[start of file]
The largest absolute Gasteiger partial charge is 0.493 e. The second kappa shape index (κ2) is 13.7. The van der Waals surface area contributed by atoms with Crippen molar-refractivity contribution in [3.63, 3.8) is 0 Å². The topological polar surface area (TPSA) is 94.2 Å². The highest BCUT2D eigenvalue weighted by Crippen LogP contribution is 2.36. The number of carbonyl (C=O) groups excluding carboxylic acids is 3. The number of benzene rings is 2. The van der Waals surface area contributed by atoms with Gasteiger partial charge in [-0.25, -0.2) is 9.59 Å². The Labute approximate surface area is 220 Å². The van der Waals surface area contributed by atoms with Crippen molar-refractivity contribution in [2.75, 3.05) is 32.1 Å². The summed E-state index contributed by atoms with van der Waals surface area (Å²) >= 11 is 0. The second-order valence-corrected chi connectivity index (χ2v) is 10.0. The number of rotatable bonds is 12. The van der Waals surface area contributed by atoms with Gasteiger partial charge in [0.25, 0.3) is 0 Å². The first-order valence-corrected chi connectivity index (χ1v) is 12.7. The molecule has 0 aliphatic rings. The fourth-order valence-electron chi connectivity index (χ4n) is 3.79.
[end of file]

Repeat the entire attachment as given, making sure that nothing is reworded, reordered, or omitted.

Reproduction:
The largest absolute Gasteiger partial charge is 0.493 e. The second kappa shape index (κ2) is 13.7. The van der Waals surface area contributed by atoms with Crippen molar-refractivity contribution in [3.63, 3.8) is 0 Å². The topological polar surface area (TPSA) is 94.2 Å². The highest BCUT2D eigenvalue weighted by Crippen LogP contribution is 2.36. The number of carbonyl (C=O) groups excluding carboxylic acids is 3. The number of benzene rings is 2. The van der Waals surface area contributed by atoms with Gasteiger partial charge in [-0.25, -0.2) is 9.59 Å². The Labute approximate surface area is 220 Å². The van der Waals surface area contributed by atoms with Crippen molar-refractivity contribution in [2.75, 3.05) is 32.1 Å². The summed E-state index contributed by atoms with van der Waals surface area (Å²) >= 11 is 0. The second-order valence-corrected chi connectivity index (χ2v) is 10.0. The number of rotatable bonds is 12. The van der Waals surface area contributed by atoms with Gasteiger partial charge in [0.25, 0.3) is 0 Å². The first-order valence-corrected chi connectivity index (χ1v) is 12.7. The molecule has 0 aliphatic rings. The fourth-order valence-electron chi connectivity index (χ4n) is 3.79.